1) Q10xx xx xxx Kxxx
2) xxxx Kxxxx Kx xx
3) KQxx QJxx xx xxx
4) Axxx xxxx xxxx x
5) K10xx Qxx Jxx Qxx
6) K10xx K10xx Kxx xx

1) 3. Three small diamonds plus the risk of 3 being doubled. Mixed non-vulnerable if the Q were the K.
2) 3. The extra shape and the working K make this a mixed raise even when vulnerable.
3) 3. A typical mixed raise.
4) 3 if non-vulnerable, 3 if vulnerable. xxxx is much better than xxx and the singleton club gives this hand much more playing strength than a non-vulnerable 3 would have.
5) 2. A very low offense-to-defense ratio.
6) 3. This hand is very strong behind a diamond overcaller.

Once the opponents are in the auction, your hand evaluation should change considerably. You can upgrade kings or aces with connected jacks and downgrade slower holdings such as QJ. This is the most critical moment for a mixed raise because if you can accurately describe your hand’s character with your first bid, that may be all your partner needs to make the right decision down the road.

They Double
When the opponents make a takeout double of 1M, we suggest the same treatment as when they overcall: use (3M-1) as the mixed raise and 3M as the preemptive raise. The only difference is with regard to hand evaluation. Similar to an overcaller, the doubler rates to have strength in the other suits, so AJx KJx AQx and other side-suit tenaces are far more valuable than in a constructive auction. You might also choose to play 3NT in this position as a raise to 4M with some defense to prepare for the 5-level.

Defending Against Mixed Raises
Mixed raises are important even if you choose not to employ one in your own system. Understanding their strengths and weaknesses will help you defend against them.

When the opponents bid 3M as a mixed raise, you’re in a bad position. They have a good chance of making this contract if you pass, and if they have a game they’ll likely know to bid it. If you enter the auction and you’re wrong, you may end up paying a price for your folly.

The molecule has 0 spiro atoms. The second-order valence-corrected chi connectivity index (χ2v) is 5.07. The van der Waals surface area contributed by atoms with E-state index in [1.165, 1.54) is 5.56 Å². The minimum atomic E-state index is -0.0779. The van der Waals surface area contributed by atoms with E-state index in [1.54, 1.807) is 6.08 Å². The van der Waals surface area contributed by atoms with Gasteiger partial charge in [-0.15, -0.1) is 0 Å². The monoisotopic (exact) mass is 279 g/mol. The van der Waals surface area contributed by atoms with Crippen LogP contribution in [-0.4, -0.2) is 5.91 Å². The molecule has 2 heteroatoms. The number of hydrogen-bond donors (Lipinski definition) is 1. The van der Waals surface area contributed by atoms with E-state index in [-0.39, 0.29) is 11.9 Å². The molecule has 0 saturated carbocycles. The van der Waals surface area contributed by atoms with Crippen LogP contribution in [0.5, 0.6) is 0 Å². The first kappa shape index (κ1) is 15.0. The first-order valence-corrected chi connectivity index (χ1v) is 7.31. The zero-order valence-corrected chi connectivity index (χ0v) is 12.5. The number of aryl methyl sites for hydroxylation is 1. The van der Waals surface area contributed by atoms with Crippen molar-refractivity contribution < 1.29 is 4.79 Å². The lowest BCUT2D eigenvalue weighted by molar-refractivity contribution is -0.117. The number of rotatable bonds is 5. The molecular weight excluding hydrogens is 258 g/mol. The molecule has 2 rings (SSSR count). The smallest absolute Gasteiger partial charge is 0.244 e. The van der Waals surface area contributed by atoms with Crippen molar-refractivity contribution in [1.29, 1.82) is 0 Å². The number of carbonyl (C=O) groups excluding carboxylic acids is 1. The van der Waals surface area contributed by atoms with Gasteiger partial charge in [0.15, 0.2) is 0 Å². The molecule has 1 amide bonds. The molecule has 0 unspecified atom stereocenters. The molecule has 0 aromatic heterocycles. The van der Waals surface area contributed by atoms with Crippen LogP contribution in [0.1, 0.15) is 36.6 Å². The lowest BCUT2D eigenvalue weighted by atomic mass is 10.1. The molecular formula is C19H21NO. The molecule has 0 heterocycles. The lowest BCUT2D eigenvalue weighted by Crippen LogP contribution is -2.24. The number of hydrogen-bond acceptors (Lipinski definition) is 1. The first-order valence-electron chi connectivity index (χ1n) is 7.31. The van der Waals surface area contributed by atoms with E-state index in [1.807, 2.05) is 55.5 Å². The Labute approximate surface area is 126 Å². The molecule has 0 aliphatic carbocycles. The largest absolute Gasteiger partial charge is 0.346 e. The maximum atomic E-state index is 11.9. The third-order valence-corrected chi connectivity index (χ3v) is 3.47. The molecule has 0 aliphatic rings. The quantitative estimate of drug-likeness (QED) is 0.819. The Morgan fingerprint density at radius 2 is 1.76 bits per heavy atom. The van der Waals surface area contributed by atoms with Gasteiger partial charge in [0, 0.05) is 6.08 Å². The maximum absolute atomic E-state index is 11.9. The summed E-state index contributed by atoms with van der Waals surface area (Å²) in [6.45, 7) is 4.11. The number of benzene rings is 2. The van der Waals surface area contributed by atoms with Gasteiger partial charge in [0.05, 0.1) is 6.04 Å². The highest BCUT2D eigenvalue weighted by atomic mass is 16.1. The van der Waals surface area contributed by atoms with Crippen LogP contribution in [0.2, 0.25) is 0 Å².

On the other hand, if the opponents bid an artificial suit as a mixed raise, your options open up considerably.  For example, in the auction (1M)-p-(3)-?, we suggest playing double by an unpassed hand as takeout of their major (lead directional by a passed hand). The mixed raise tells you that the opponents probably have at least half the deck, but they do not have to have more and they might have less. They also possess a 9-card fit, which means that your side has at least one eight-card fit. You often have a reason to compete for the partscore and will even have the occasional game. The need to compete is even stronger when they have opened 1, as you want to avoid being blown out of spades. Doubling for lead-direction only works when you really need a club lead or you hit the jackpot and find partner with clubs. Against that, you lose whenever you needed to compete in hearts or diamonds. Another plus for you is that the opponents are unlikely to catch you when your partner is broke. It is rare for a side with nine trumps in a major to want to play in three-of-a-minor doubled and it is even rarer to figure out when that time is. When opener has a good hand, he will generally just bid a game. You might reveal some of your cards to him, but you likely won’t be handing him a number.

After you make a takeout double or overcall and the opponents bid 3M-1 as a mixed raise, we suggest you treat this the same way as a jump raise in their initial suit and play the double as responsive. While in special cases other agreements might be useful, the infrequency of this situation suggests that you choose an easy-to-remember solution.

Tune in next week for part 2, covering mixed raises in minor-suit auctions, and after partner's overcall.